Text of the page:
Monday, 19 October 2015

Stories Give Children Wings to Fly Around the World

Travel is the best way to learn about other cultures and lifestyles, but this isn’t always possible, especially for children. The next best way is to read about other people and many children love-fascinating stories about far-away places. Movies and books for children that are full of adventures in other countries such as those written by Nabila Khashoggi are one way to help children become aware of other lifestyles.

Culture is often defined as shared interpretations about values, norms and beliefs on which a large group of people agree. Some people define culture as an ice burg with only the tip visible or as an onion that has layer after layer. Either way, when children learn about differences as well as commonalities at a young age, they become more open and interested adults.

Teaching Diversity

Through their own actions, parents can help their children understand different cultures. For example, when a child’s parents are interested in food from different countries, this opens the way for their children to ask questions and experiment with different tastes.

An attractive world globe is a good addition for any family. A large world map can also serve the same purpose. There are many games children can play that allow for discussions about other countries. They can find the country of origin of their grandparents, neighbors or classmates.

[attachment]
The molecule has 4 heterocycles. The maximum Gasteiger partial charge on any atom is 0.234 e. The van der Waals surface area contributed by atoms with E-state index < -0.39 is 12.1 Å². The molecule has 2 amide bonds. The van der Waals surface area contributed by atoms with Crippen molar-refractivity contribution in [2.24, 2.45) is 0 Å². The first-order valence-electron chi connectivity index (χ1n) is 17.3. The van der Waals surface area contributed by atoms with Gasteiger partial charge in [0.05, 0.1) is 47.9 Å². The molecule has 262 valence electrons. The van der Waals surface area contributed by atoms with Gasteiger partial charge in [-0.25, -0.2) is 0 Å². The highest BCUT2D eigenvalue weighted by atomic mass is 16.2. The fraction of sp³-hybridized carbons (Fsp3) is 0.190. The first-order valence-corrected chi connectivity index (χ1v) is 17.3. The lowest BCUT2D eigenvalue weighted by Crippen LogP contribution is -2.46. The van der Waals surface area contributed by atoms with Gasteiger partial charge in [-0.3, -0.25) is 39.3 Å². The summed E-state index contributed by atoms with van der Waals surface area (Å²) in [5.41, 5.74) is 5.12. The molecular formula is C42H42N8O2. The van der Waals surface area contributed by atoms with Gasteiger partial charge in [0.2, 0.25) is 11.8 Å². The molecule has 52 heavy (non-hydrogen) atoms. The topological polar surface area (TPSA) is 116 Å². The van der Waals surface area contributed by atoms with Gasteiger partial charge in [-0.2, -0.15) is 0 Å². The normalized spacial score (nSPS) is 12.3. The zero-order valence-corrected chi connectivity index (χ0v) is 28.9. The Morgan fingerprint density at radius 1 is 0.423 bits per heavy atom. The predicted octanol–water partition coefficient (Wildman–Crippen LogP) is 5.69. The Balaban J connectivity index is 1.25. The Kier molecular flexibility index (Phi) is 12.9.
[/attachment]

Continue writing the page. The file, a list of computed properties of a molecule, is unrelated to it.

Many people celebrate the same holidays around the world. Each country may have special items that are part of the celebration such as decorations for their homes and special food for the occasion. Children can choose a country, learn about the celebrations and make decorations that are from that country’s traditions.

How Stories Help

Many cultures have folk tales that use local traditions to tell stories about how people live and deal with problems in life. These stories illuminate other cultures and allow children to get another perspective. For example, in a classroom, the teacher can tell a short tale from another culture. The teacher can use a map to illustrate where the country is and even have several photographs to help the children visualize the story. When the teacher finishes telling the story, the students can be asked how they feel about the story. This allows them to think as well as imagine in the context of another culture.

Some of the things children learn when they are exposed to stories from different cultures and traditions are:

• The recognition of the dignity of all people – children learn that in other countries children have adventures and fun

• Empathy and compassion for the children involved in the thrills and challenges of the stories

• Knowledge of differences helps children see individuals more clearly

• Purposefully learning about other cultures makes it an important part of life – parents and teachers intentionally introduce children to these stories to make it central to learning and not a one-time experience

Many children learn to read quicker and enjoy reading more when they learn through books that appeal to their interests. As schools and classrooms become increasingly culturally diverse, it is more important than ever to introduce children to different cultures and traditions, so they can learn to understand how others think, solve problems and deal with their local climate, clothing and food.

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